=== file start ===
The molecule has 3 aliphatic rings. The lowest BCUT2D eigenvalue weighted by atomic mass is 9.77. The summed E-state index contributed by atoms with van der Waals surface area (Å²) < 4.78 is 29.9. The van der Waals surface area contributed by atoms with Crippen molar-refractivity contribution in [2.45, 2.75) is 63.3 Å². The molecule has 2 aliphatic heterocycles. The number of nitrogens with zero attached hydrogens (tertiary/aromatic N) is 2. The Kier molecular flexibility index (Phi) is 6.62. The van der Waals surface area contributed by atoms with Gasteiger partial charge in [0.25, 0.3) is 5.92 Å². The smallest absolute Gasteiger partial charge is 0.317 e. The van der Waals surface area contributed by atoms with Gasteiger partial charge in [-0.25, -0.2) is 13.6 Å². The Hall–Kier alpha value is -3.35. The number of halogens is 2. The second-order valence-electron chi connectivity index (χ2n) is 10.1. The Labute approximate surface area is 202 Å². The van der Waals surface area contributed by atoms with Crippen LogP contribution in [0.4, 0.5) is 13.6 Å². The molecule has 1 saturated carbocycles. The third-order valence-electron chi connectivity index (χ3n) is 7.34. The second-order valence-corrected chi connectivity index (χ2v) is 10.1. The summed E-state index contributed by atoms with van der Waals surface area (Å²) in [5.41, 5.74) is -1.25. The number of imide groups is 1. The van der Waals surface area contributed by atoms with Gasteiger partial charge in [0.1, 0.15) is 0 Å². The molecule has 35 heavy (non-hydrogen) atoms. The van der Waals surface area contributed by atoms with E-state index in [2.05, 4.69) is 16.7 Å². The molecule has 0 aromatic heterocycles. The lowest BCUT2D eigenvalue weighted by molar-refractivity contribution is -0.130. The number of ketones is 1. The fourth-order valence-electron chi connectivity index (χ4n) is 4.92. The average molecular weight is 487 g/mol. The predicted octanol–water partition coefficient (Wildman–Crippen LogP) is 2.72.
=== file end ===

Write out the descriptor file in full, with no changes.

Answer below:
The molecule has 3 aliphatic rings. The lowest BCUT2D eigenvalue weighted by atomic mass is 9.77. The summed E-state index contributed by atoms with van der Waals surface area (Å²) < 4.78 is 29.9. The van der Waals surface area contributed by atoms with Crippen molar-refractivity contribution in [2.45, 2.75) is 63.3 Å². The molecule has 2 aliphatic heterocycles. The number of nitrogens with zero attached hydrogens (tertiary/aromatic N) is 2. The Kier molecular flexibility index (Phi) is 6.62. The van der Waals surface area contributed by atoms with Gasteiger partial charge in [0.25, 0.3) is 5.92 Å². The smallest absolute Gasteiger partial charge is 0.317 e. The van der Waals surface area contributed by atoms with Gasteiger partial charge in [-0.25, -0.2) is 13.6 Å². The Hall–Kier alpha value is -3.35. The number of halogens is 2. The second-order valence-electron chi connectivity index (χ2n) is 10.1. The Labute approximate surface area is 202 Å². The van der Waals surface area contributed by atoms with Crippen LogP contribution in [0.4, 0.5) is 13.6 Å². The molecule has 1 saturated carbocycles. The third-order valence-electron chi connectivity index (χ3n) is 7.34. The second-order valence-corrected chi connectivity index (χ2v) is 10.1. The summed E-state index contributed by atoms with van der Waals surface area (Å²) in [5.41, 5.74) is -1.25. The number of imide groups is 1. The van der Waals surface area contributed by atoms with Gasteiger partial charge in [0.1, 0.15) is 0 Å². The molecule has 35 heavy (non-hydrogen) atoms. The van der Waals surface area contributed by atoms with E-state index in [2.05, 4.69) is 16.7 Å². The molecule has 0 aromatic heterocycles. The lowest BCUT2D eigenvalue weighted by molar-refractivity contribution is -0.130. The number of ketones is 1. The fourth-order valence-electron chi connectivity index (χ4n) is 4.92. The average molecular weight is 487 g/mol. The predicted octanol–water partition coefficient (Wildman–Crippen LogP) is 2.72.